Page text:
8 Signs Your Dog Has Anxiety
Anxiety is the mind and body’s reaction to stressful, dangerous, and unwanted situations. Thinking about what will happen next or anticipating subsequent events is normal. But excessive anxiousness is considered a disorder.
Dogs are not exempt from this. All dog breeds can have anxiety, although the effect may vary per dog. Some of the more common reasons for a canine’s anxiety are:
- Sudden move or change of location
- Change of handler
Reacting to any or all the above is healthy and normal. However, if your pet is feeling anxious without any cause, it is best to have them checked, as it can signify behavioral or health issues.
What Causes Anxiety in Dogs?
- Injury or Sickness - Your dog may be feeling unwell, making him feel stressed out and anxious.
- Ageing - Changes in the nervous system can lead to anxiety.
- Unfamiliarity - A dog that is not used to playing or socializing with other people and animals may feel apprehension or distress.
- Trauma – Having experienced something terrible and seeing the same or similar surroundings or people will trigger anxiety.
- Separation – This is the most common cause of anxiety in pets.
Your dog’s mental health should be a top priority. Dogs cannot voice their feelings the way a person would. Instead, they communicate through actions. As a responsible pet owner, it is your job to watch out for these behaviors.
Does my Dog Have Anxiety?
Is your dog suffering from anxiety? Symptoms can be different in each dog. The severity may also vary depending on how anxious your dog may be.
Here are some signs to watch out for.
- Trembling - This is when your dog is shaking or quivering. Trembling can result from excitement and happiness but can also be from anxiety.
- Tucked Tail - This happens when your dog is afraid, sick, or submissive.
- Reduced Activity - When your dog is not being playful and wants to be alone most of the time.
- Excessive Licking or Biting of Self - While excessive licking and biting may be caused by allergies, it is also a common sign of anxiety.
- Overprotective Behaviors - Your dog may feel that you are not safe and that they need to oversee your safety all the time.
- Stubbornness - Your dog is not cooperating or following your commands.
- Easily Scared or Jumpy - An anxious dog can easily be threatened or scared.
- Crying and Whining – Doing so more than usual may signal your dog has anxiety.
How to Cure Anxiety in Dogs
If you suspect your dog has anxiety, it is still best to seek help from a professional or a veterinarian. They can help in determining the reason why your dog developed issues. They can check if anxiety is because of health reasons and the steps you can take to cure it.
While medication and supplements are effective, you can also do a few other things to help minimize and even prevent anxiety.
- Make sure that your dog has proper exercise. Playing and other physical activities are helpful to a dog’s mental health.
- Check what your dog eats. A proper diet helps keep anxiety at bay.
- Give your dog a massage. Just like in humans, a good massage can help with relaxation.
- Let your dog listen to calming music or sounds. This will help them not feel alone.
- Engage your dogs in behavioral training. Training helps divert your dog’s attention and helps stimulate both their bodies and minds.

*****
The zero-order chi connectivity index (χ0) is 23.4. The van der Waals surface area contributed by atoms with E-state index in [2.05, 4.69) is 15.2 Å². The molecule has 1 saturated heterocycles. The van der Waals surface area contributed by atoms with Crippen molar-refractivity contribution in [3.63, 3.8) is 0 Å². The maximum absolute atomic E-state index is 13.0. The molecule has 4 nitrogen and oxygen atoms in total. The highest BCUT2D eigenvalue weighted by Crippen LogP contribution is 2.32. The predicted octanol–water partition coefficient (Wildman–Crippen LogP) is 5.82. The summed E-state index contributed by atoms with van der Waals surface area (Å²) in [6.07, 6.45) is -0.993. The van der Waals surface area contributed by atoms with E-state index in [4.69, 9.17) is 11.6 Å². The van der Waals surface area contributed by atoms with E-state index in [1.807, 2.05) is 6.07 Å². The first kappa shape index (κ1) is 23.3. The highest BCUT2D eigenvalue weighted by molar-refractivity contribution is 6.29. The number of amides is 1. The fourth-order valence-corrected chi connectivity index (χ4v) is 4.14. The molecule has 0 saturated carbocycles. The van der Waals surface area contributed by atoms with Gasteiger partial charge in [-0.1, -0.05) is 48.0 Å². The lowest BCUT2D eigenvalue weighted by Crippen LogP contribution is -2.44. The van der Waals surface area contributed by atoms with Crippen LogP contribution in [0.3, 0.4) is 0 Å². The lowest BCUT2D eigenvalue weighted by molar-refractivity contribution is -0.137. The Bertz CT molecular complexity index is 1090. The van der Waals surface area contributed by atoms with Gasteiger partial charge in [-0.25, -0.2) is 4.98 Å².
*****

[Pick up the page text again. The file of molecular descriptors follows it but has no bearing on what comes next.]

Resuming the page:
There are many tools and gadgets you can use in combination with traditional training methods for behavioral training. One of the more effective tools available today is the e-collar.
Using E-Collar for Anxious and Shy Dogs
E-collars are also known as shock collars, remote training collars, remote trainers, or electronic collars. E collars are used to either correct undesirable behavior or mark good ones. An e-collar uses static to get the dog’s attention. However, most modern e-collars also have vibration, tone, or both, letting dog owners and trainers choose what is the best option for their dog’s size and temperament.
But is an e-collar safe for anxious and shy dogs?
It may not seem so, but e-collar training can have a calming effect on a dog that suffers from anxiety. The e-collar can create a sense of security, letting your dog know they can rely on you for direction when faced with something uncertain.
How do you use an e-collar for effective and safe dog training?
- Start with a long leash. A longer leash allows you to keep control if your dog retreats or bolts.
- Put your dog in a situation that usually triggers anxiety. Once they react, use a verbal command and a continuous low-level correction from the remote trainer. The goal is to have your pet focus on you and be calm again.
Remember, when training a dog suffering from anxiety using an e-collar, they must realize it is not a punitive tool. So, reward your dog when they can execute your command. You want to get your pet to the point where they react to your command without using e-collar stimulation.
Do not lose patience. With dog training, consistency and persistence go a long way. E-collars are just tools. They are never a substitute for proper training and time spent. Spending time with your pet also tells them that you are there if they are distracted, confused, or worried.
PetsTEK’s Picks for the Best Shock Collars for Dogs with Anxiety
Get dog training help from our picks for the best shock collars for anxious dogs.
- Mini Educator ET-300 Remote Training Collar by E-Collar Technologies
- Micro Educator ME-300 Remote Training Collar by E-Collar Technologies
- Dogtra 1900S Remote Training Collar
- Dogtra 200C Remote Training Collar
- SportDog SD-425X Field Trainer
- Pager Only PG-300 Remote Training Collar by E-Collar Technologies
- The Educator ET-400 Remote Training Collar by E-Collar Technologies
- Dogtra 280C Remote Training Collar
- DogWatch BigLeash S-15 Remote Trainer
- Dogtra 200NCPT Remote Training Collar